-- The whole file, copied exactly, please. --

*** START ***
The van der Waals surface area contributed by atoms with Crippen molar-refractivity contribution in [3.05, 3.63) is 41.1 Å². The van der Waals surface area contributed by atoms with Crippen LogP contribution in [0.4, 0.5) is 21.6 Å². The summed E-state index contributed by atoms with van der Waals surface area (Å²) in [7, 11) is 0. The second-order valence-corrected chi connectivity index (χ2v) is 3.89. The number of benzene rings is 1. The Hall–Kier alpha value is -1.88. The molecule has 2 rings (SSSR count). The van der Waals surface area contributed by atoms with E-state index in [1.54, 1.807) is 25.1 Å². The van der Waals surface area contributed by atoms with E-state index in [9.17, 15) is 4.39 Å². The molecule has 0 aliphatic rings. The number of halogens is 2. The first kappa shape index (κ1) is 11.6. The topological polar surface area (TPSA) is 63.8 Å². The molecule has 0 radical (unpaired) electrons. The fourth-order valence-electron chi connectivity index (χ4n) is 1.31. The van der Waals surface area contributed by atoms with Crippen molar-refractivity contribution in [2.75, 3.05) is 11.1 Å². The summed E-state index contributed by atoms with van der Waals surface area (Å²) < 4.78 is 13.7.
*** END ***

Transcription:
The van der Waals surface area contributed by atoms with Crippen molar-refractivity contribution in [3.05, 3.63) is 41.1 Å². The van der Waals surface area contributed by atoms with Crippen LogP contribution in [0.4, 0.5) is 21.6 Å². The summed E-state index contributed by atoms with van der Waals surface area (Å²) in [7, 11) is 0. The second-order valence-corrected chi connectivity index (χ2v) is 3.89. The number of benzene rings is 1. The Hall–Kier alpha value is -1.88. The molecule has 2 rings (SSSR count). The van der Waals surface area contributed by atoms with E-state index in [1.54, 1.807) is 25.1 Å². The van der Waals surface area contributed by atoms with E-state index in [9.17, 15) is 4.39 Å². The molecule has 0 aliphatic rings. The number of halogens is 2. The first kappa shape index (κ1) is 11.6. The topological polar surface area (TPSA) is 63.8 Å². The molecule has 0 radical (unpaired) electrons. The fourth-order valence-electron chi connectivity index (χ4n) is 1.31. The van der Waals surface area contributed by atoms with Crippen molar-refractivity contribution in [2.75, 3.05) is 11.1 Å². The summed E-state index contributed by atoms with van der Waals surface area (Å²) < 4.78 is 13.7.